San José, Costa Rica, since 1956

Grano de Oro Sets New Gold Standard

Opulent. That s the word that best describes the resplendent new incarnation of Grano de Oro Restaurant in the elegant vintage hotel of the same name off Paseo Colón, on the west side of San José.

Long a favorite romantic rendezvous, the intimate old restaurant in its tiny, tree-shaded garden is sadly no more. The new version is gargantuan by comparison, with some bigger tables and banquette seating for larger groups, and an impressively grand bar. But happily, there are still cozy tables à deux tucked in the corners of the restaurant, which is built around a large new courtyard with a splashing fountain supplying a soothing soundtrack for alfresco dining.

Owners Lori and Eldon Cook, from the Canadian city of Calgary, spent two years creating this handsome replica of a 19th century San José mansion, complete with an imposing tower. From the outside, the scale at first seems a little overblown. The new lobby, which connects the demure original hotel hidden behind trees with the new street-front addition, is on an even grander scale, and a bit of a shock ultra-modern.

But once you walk through the etched-glass doors that lead from the lobby to the restaurant, you step back in time to the heyday of nouveau-riche Costa Rican coffee barons, the luxury-loving men who spent lavishly on both private and public city palaces. The color scheme, from fabrics to china, combines burgundy, rust and gold with sage and olive accents. Dark, polished wood gleams throughout the restaurant; stained-glass windows and lamps glow; vintage-tile floors construct intricate patterns underfoot; lavish flower arrangements dazzle; and antique armoires hide the necessities of a modern restaurant behind in-laid-wood doors.

The lighting in the restaurant is truly outstanding, flattering to both decor and diners. In the daylight, sunshine filters through gold-flecked sheers, which shimmer like a golden-orb spider s web. At night, these curtains, framed by coppery silk drapes, glimmer softly and filter out the passing traffic on Avenida 4. An assortment of distinctive floor lamps, along with the courtyard s backlit, bronzy stained-glass panels and flickering gas lamps, suffuse the whole restaurant with a golden glow.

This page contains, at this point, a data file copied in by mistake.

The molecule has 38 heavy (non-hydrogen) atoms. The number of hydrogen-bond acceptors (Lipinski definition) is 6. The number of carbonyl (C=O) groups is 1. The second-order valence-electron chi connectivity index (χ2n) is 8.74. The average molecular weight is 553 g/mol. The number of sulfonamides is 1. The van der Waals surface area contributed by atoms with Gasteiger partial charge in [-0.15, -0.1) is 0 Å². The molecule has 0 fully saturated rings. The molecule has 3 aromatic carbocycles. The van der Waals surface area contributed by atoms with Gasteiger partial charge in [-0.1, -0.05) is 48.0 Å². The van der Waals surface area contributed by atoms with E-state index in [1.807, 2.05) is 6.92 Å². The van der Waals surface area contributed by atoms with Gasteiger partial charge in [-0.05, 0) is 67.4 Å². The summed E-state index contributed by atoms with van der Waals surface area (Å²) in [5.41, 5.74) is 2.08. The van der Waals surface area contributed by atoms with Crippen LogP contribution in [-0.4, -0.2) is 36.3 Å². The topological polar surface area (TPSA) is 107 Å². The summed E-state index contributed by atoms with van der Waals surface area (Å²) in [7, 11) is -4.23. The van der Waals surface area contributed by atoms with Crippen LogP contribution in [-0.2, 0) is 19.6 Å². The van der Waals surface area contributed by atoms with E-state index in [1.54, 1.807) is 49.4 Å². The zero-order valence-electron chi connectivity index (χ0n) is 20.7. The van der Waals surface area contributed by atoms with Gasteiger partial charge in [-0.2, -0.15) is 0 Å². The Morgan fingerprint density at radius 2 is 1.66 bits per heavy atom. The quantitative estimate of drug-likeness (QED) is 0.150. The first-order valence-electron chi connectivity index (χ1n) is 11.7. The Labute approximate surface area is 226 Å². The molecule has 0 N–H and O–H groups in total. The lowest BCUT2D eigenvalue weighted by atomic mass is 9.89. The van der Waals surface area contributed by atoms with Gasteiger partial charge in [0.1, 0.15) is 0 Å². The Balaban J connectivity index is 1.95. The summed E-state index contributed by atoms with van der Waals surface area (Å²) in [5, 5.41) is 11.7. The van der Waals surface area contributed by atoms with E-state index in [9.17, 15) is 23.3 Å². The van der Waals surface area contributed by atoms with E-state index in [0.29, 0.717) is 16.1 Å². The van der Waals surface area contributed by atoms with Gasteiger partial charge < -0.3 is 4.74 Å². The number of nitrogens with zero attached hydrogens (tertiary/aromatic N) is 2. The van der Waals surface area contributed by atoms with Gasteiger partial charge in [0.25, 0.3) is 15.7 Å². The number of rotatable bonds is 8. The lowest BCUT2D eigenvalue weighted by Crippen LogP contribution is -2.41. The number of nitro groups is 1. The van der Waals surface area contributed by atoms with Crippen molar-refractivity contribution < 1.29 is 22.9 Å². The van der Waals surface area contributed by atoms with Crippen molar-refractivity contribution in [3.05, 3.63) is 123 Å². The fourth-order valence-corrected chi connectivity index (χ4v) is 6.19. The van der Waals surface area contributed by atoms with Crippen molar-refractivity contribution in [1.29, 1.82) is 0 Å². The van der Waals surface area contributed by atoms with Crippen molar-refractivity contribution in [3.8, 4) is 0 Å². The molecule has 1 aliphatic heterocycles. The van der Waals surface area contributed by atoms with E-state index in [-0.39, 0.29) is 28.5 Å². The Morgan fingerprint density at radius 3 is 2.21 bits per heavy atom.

Everywhere you look there is another detail to admire. The owners have thought of everything and spared no expense. But the place doesn t feel like a museum, thanks to some interesting modern touches that lighten up the formality. Splashy, modern-art

glass globes light the way up the grand staircase that leads to private dining rooms. The bathrooms on the lower level, accessible by elevator or another elegant stairway, are swish and modern, awash in marble, nickel plating and stylish vessel sinks. The softly lit hallway to the restrooms, though, retains the hotel s signature theme: beautifully framed sepia photos of old Costa Rica.

This restaurant is a feast for the eyes; but you come here to eat, so how does the food stack up against the decor? Fans of the former restaurant will be happy to see old favorites still on the menu the cream of pejibaye soup (¢2,500/$4.80) is still studded with flavorful chunks of peach palm. My lunch companion declared it the best he had ever tasted. The spinach ravioli with three types of goat cheese (¢5,700/$11) is just as savory and satisfying.

But the new, expanded menu has a lot of interesting and ambitious new dishes, some more successful than others. At lunch, especially, there are many intriguing choices. The Tostada Portobello (¢3,500/$6.70), for example, mixes earthy, sautéed mushrooms with caramelized onions bathed in a balsamic reduction. A goat-cheese emulsion adds a tangy contrast and the whole brownish dish is brightened by sprigs of flavorful, flat Italian parsley. The only thing wrong with it is that the portion is a little meager for the price. In contrast, a dinnertime Tarte Tatin de Tomate (¢3,200/$6.15) was thoroughly disappointing, tasting like stewed tomatoes on soggy pastry, accompanied by a shot glass of frozen tomato purée.

On the other hand, the Tartine de Carpaccio (¢5,700/$11) was a big hit with my lunch partner (and me, after I managed to wangle a taste). The menu description doesn t begin to do it justice: tenderloin carpaccio on a toasted roll with duck liver pâté and quail eggs, drizzled with walnut oil. The base was flavorful olive bread, the thin strips of tenderloin beef were tender, and the combination of flavors was succulent.

The presentation added to the pleasure, with an artistic accordion of thin slices of alternating grilled zucchini, tomato and onion and a spinach garnish topped with tiny quail eggs.